Eco and Wilson: Guerrilla Ontologists Are Mist

Today a country belongs to the person who controls communications.—Umberto EcoIl costume di casa (1973); as translated in Travels in Hyperreality (1986)

“Belief in the traditional sense, or certitude, or dogma, amounts to the grandiose delusion, “My current model” — or grid, or map, or reality-tunnel — “contains the whole universe and will never need to be revised.” In terms of the history of science and knowledge in general, this appears absurd and arrogant to me, and I am perpetually astonished that so many people still manage to live with such a medieval attitude.—Robert Anton Wilson, Cosmic Trigger 1, Final Secret Of The Illuminati.

For Umberto Eco 1932-2016
Disclaimer:
I read Foucault’s Pendulum by Umberto Eco more than 18 years ago, and i found it very dense and difficult back then, but influential none the less. I also tackled ‘Apocalypse Postponed’ (from Stourbridge Library) which i enjoyed much more, probably because it was non-fiction, and so accessible to my non-classical taste at the time. Did Umberto get high? i asked in my 20s. Still, the text required a slow reading, and challenged me on every page. Although i enjoyed Eco, i did not continue my affair with his works. Although, i acknowledged his greatness among living philosophers, i did not ever think to compare him with Robert Anton Wilson. On the passing of Eco last week, i found myself doing this in my head, and thought. Dang, might just as well write it down and out. I apologise in advance for any misrepresentations and/or skewed interpretations on my behalf, when writing of these intellectual giants.–Steve Fly

Eco and Wilson: Guerrilla Ontologists

  Umberto Eco and RAW have much in common, not least being born in the same year,1932. They were intellectual titans, able to swim out to the vast ocean of philosophy and science, classical history, occultism, and the history of secret societies, and drag the full net back to the shore of humanity in the form of fucking good story, over and over again. They both produced a mixture of scholarly works and fictional novels. They were renaissance scholars who each produced work that inspired a flurry of imitators. The Da Vinci code, by Dan Brown for example, seemed to me like a watered down mixture of major themes from Eco, in particular his most popular ‘In the name of the rose’ and Wilson’s ‘Historical Illuminatus Chronicles’ but who can really put a finger or a paw on it?  
  Both had deep interest, and a unique methodology of expressing thoughts about ‘reality’, that old slippery fish. Eco developed a rich latticework to represent the premise of ‘hyperreality’ inspired by his study of semiotics, and he translated and share his complex ideas with a large audience, a pretty rare achievement for a public figure, an intellectual who writes novels.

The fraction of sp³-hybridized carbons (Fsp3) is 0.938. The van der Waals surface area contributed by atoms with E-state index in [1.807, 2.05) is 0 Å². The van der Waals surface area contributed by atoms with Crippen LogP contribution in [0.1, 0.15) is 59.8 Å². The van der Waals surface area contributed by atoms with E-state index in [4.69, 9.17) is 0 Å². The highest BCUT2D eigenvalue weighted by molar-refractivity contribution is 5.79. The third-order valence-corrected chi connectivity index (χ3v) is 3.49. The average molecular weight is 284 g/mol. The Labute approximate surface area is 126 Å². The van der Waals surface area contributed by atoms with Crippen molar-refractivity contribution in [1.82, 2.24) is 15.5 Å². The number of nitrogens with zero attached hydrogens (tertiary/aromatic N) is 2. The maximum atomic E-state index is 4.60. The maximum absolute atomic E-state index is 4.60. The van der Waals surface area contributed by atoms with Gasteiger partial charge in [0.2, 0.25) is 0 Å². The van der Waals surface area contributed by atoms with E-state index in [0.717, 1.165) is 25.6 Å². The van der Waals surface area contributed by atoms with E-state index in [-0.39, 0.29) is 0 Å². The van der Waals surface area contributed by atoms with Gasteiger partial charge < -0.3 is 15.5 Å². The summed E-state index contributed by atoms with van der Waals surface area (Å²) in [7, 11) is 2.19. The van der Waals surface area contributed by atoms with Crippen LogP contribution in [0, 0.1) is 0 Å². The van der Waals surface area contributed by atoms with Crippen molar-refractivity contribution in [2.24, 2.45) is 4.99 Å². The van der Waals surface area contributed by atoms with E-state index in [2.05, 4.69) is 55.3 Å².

Eco studied at many great learning centres of the world, in the thick of academia, whereas Dr. Wilson travelled an unorthodox route, largely an autodidactic species of genius. You could say Eco was high brow and Wilson low brow, but any two-valued comparisons such as high and low should be treated with suspicion. Both philosopher novelists turned their back on Catholicism at a young age, but continued to include it as a recurring theme.   

Not accidentally, Standard English also assumes a sort of “glass wall” between observer and observed, while English Prime draws us back into the modern quantum world where observer and observed form a seamless unity.–Robert Anton Wilson, Quantum Psychology.

  Wilson was a strong proponent of many different theories of ‘reality’, or perhaps he might say ‘Reality tunnels’ with an accent on the pluralistic nature of things, the process oriented world view. Wilson trawled the fields of semantics, cognitive psychology, quantum mechanics and design science, together with a practical interest in mysticism and neuro-metaprogramming. Inspired by Alfred Korzybski and ideas from Aleister Crowley, together with his friends Alan Watts, Dr. John Lilly, Timothy Leary and Buckminster Fuller, Wilson also had a legendary sense of humour.   
  The following quotes from Wikipedia put a nice touch to the term ‘Guerrilla Ontologist’, a tag which RAW was fond of using. Wilson published one of his first essays on James Joyce in 1958. 

‘In 1967 he gave the influential lecture “Towards a Semiological Guerrilla Warfare”, which coined the influential term “semiological guerrilla,” and influenced the theorization of guerrilla tactics against mainstream mass media culture, such as guerrilla television and culture jamming. Among the expressions used in the essay are “communications guerrilla warfare” and “cultural guerrilla.” The essay was later included in Eco’s book Faith in Fakes.–https://en.wikipedia.org/wiki/Umberto_Eco